• When your repetitive issues arise, perhaps one or both of you can simply say, “It looks like we’re not actually going to resolve this right now?” and then do your best to let it go or at least table it until you feel less annoyed. You know how to push your partner’s buttons better than anyone else in the world, you can write the script for the repetitive conversations, and you even know how it’s going to end. Why not try something different?
• As you would with a roommate, try not to discuss every annoyance when it hits you, but do schedule weekly time to talk about the significant things that need to be addressed. Structuring your days, your space, and your time for self-care will help everyone in this situation.

Have regular calendar meetings:

• You are trying to survive. Don’t attempt to structure a parenting agreement for the future. Do what you need to do now to get through the next few weeks and be prepare to pivot and be flexible. You may need to revisit the plan as the situation changes.
• The main topics of discussion during a calendar meeting are the division of household responsibilities and parental division of labor. Don’t discuss the relationship during the calendar meetings. Think of them as business meetings with agendas and limits on time.
• These are not easy discussions to have when there’s distrust and hurt. But if you apply the communication skills described above, you may be able to get through them.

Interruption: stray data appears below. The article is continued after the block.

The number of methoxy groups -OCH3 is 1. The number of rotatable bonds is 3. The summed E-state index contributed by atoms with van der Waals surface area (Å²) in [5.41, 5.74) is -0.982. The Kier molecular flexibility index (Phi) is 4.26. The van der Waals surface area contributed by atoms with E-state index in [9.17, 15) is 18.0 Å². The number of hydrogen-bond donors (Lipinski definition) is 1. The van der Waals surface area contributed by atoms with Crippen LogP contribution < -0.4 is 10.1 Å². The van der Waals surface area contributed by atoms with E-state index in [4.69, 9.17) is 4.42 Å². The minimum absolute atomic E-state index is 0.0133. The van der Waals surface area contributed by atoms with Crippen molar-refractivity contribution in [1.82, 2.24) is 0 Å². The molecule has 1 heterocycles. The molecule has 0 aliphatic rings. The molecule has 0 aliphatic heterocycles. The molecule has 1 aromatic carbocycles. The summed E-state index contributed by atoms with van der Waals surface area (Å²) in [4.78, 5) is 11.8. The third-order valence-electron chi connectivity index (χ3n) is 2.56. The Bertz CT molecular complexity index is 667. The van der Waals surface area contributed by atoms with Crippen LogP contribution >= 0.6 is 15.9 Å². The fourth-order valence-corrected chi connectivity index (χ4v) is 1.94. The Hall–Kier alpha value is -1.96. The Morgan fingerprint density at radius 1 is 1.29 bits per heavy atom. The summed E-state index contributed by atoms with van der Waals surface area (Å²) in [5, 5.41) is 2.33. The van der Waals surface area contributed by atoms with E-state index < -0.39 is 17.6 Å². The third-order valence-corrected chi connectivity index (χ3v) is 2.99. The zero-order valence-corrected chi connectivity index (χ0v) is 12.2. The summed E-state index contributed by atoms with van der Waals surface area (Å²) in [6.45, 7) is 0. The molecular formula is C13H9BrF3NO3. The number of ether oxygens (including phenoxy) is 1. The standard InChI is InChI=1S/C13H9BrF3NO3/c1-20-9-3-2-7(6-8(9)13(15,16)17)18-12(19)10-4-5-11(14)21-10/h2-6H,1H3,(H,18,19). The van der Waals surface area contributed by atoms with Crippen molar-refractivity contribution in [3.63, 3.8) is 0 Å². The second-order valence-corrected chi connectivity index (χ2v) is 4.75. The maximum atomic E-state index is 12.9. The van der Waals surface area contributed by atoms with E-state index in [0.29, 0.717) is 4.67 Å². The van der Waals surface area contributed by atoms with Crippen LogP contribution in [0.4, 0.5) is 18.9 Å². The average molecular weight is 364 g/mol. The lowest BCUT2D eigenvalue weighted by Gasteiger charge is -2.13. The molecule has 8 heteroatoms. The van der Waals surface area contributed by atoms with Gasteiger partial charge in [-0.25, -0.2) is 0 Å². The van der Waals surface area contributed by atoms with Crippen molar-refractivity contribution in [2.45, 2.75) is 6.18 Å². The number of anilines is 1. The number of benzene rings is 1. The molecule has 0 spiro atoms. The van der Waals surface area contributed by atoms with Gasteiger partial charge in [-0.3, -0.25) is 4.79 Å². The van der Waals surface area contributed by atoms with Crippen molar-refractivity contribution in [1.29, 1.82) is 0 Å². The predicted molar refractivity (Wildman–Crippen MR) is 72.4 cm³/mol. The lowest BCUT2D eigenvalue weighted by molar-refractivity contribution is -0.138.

• Create and on and off duty parenting schedule, a clear schedule regarding who and when will be preparing dinner, bathing and putting kids to bed, helping with homework, who is responsible for purchasing food, who will do laundry, cleaning, etc. When it’s not your turn, back off and don’t interfere. It’s no longer your turf. Pretend you are not there. After all, that’s how it will be when you no longer share the same space. If you have an issue, bring it up during one of the meetings, not when it’s not your turn.
• Give each other space and create a schedule of who uses the space if both need access to the same space.
• If sitting down together is too difficult or not possible, consider a few sessions with an online couples counselor who is also a divorce counselor who can facilitate these discussions.

This may be a good time to make peace with the past. Let’s face it: a fight is a result of unmet expectations, which may be the reason you are getting divorced in the first place.  Ask yourself, when this is over, what do I want my children to remember about how I behaved during the months of the COVID 19 pandemic?

Dr. Sara Schwarzbaum, L.M.F.T & L.C.P.C., Founder
Couples Counseling Associates
737 N. Michigan Ave. Ste. 2130, Chicago IL 60611
312-416-6191 Ext 202